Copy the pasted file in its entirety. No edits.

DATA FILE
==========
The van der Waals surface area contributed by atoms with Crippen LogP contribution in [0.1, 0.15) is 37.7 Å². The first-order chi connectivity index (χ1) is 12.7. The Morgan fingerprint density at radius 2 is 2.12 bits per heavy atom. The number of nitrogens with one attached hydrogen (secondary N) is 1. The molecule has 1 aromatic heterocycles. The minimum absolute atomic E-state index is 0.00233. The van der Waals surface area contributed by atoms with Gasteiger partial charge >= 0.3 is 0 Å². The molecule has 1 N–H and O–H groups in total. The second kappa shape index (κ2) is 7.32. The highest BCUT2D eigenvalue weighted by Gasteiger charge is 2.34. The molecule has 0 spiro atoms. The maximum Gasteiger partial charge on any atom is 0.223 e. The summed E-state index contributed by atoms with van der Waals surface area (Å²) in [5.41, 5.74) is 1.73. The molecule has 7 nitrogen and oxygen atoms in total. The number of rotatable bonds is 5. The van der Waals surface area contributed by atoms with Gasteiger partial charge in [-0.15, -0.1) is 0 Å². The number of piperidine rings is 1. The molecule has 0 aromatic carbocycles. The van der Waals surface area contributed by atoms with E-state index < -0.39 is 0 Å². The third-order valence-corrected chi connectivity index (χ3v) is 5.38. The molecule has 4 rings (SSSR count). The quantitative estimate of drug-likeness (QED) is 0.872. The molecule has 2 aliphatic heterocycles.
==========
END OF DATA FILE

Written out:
The van der Waals surface area contributed by atoms with Crippen LogP contribution in [0.1, 0.15) is 37.7 Å². The first-order chi connectivity index (χ1) is 12.7. The Morgan fingerprint density at radius 2 is 2.12 bits per heavy atom. The number of nitrogens with one attached hydrogen (secondary N) is 1. The molecule has 1 aromatic heterocycles. The minimum absolute atomic E-state index is 0.00233. The van der Waals surface area contributed by atoms with Gasteiger partial charge >= 0.3 is 0 Å². The molecule has 1 N–H and O–H groups in total. The second kappa shape index (κ2) is 7.32. The highest BCUT2D eigenvalue weighted by Gasteiger charge is 2.34. The molecule has 0 spiro atoms. The maximum Gasteiger partial charge on any atom is 0.223 e. The summed E-state index contributed by atoms with van der Waals surface area (Å²) in [5.41, 5.74) is 1.73. The molecule has 7 nitrogen and oxygen atoms in total. The number of rotatable bonds is 5. The van der Waals surface area contributed by atoms with Gasteiger partial charge in [-0.15, -0.1) is 0 Å². The number of piperidine rings is 1. The molecule has 0 aromatic carbocycles. The van der Waals surface area contributed by atoms with E-state index < -0.39 is 0 Å². The third-order valence-corrected chi connectivity index (χ3v) is 5.38. The molecule has 4 rings (SSSR count). The quantitative estimate of drug-likeness (QED) is 0.872. The molecule has 2 aliphatic heterocycles.